Orléans is threatened by four British fortresses, two north of the city, which produce long swordsmen, longbowmen and mangonels, plus two other, south of the city, which produce battering rams and knights.
Furthermore, the Burgundians are still in play, though it is historically inaccurate. They send up spearmen to attack Orléans along other units.
Since all those units will continuously attack the player, he will have to produce a vast variety of counter units to push back the AI efficiently. It will be tricky to balance an economy properly to that end, however, with a population capped at 75…
1.2. The Siege of Orléans
Historically speaking, Orléans was surrounded by English bastions, mainly west to the city. John Talbot, knight of the Order of the Garter, was commanding those fortified places himself. He’d been a real thorn in the shoe of the French since he landed on the Continent, back in 1427. The British also had a few bastions eastwards, but first and foremost they occupied the ‘Bastille des Tourelles’ that closed the Loire bridge. It forced the people of Orléans to destroy the bridge so that it couldn’t be crossed, contrarily to what the player can do in the Age of Empires 2 scenario.
For its defense, Orléans had no less than thirty towers along its walls and barricades also blocked the city access in the suburbs. Churches also could serve as fortified places. However, the people of Orléans struggle every day a bit more to ration their food and they urgently needed supplies to maintain their spirits up.
2.1. How the scenario plays out
The second scenario of Joan of Arc’s campaign has a few surprises but it plays in a quite straightforward fashion. It starts at Chinon with the Duke of Alençon greeting Joan. He moves towards her on his gorgeous steed: “I’m the Duke d’Alençon, my Lady. I will proudly ride with you to Orléans.”
From that point in the very southern corner of the map, Joan, Alençon and their troops ride to Blois where they will meet the king’s army. On their way they’ll fight out a little ambush if they don’t avoid it, but when they reach Blois, the player gets a full load of knights, crossbowmen and trade carts to provide Orléans in resources. Those trade carts must reach the city town center, not the market, for the resources to be collected by the player.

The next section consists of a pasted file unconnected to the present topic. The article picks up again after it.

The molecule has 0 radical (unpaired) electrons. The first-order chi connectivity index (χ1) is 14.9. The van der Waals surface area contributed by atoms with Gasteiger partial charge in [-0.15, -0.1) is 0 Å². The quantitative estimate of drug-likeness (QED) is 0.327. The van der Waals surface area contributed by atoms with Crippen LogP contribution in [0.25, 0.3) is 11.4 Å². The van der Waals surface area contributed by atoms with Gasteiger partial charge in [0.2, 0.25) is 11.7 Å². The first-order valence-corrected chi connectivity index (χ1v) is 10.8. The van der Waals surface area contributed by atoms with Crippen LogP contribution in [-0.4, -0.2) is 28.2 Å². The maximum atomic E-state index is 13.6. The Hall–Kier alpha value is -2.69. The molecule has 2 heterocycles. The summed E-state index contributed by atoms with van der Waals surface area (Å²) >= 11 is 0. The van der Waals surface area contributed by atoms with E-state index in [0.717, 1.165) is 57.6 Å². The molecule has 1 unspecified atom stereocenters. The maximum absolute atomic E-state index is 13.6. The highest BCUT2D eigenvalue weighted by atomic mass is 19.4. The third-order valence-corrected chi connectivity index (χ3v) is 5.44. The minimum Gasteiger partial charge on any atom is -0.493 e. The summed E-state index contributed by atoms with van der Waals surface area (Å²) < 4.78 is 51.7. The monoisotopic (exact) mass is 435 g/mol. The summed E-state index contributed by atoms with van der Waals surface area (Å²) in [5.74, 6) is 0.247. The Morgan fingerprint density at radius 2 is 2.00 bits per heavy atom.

Exiting Blois, Joan can reach Orléans through the dirt path leading to the Loire bridge but that’ll force her into an early battle against Burgundian troops guarding the access. However, transport ships are waiting to help the player across the river and out of harm way. Whatever the choice taken by the player, Joan and the French army reach Orléans through one of its two southern gates.
Once into Orléans, the objective is quite simple: keep the city cathedral safe, maintain Joan of Arc alive and destroy one of the four English castles. Whenever the trade carts get to the city forum, the player gets resources and he can start to build his economy with the few villagers he finds in Orléans.
The easiest and quickest way to win the scenario, however, is to get to Castle Age as soon as the trade carts get to Orléans forum. Forget about the economy altogether. Cross back the river Loire with a few villagers and build a siege workshop at the back of the southern British fortress. As soon as you can create a few battering rams, break down the British walls, get inside their base and ram down their castles. The knights you get in Blois can also swoop in for extra damages: the castles don’t have the murder holes technology.
Now, if you want to play really tricky, though it requires a bit of skills, station your knights between the two southern British fortresses, wait for villagers to open the gates while passing through it to gather resources, rush into the enemy base and bring fire the old fashion way: through good old sword repetitive smacking.
2.2. How History played out
First things first: the Duke of Alençon has nothing to do in this scenario. He only comes up in Joan’s saga much later, notably during the siege of Paris. The real historical character who supervised the military operations on the French side was the bastard of Orléans, Jean Dunois. La Hire, who is introduced to the Age of Empires 2 player in the next scenario, was also of the party.
In summary, the French army commanded by the maréchal de Boussac, in company of La Hire, Joan of Arc and a convoy of supplies, journey from Blois to Orléans. In order to reach the besieged city, they decide to go around it from the east and cross the Loire River on transport ships. The bastard of Orléans waits firmly for the resupply and supervise the crossing.
When she meets Dunois, Joan is upset. She demands why they didn’t cross west of Orléans, where the English are the most heavily fortified, where John Talbot who commands the troops is located. Dunois is flabbergasted by Joan’s audacity. She dare answer that the advice she brings is better than his, for she’s sent by God. At that point, the wind was not favorable for a crossing. All of a sudden it changed and Dunois interpreted it as a miracle, when he talked about it years later during Joan’s second trial.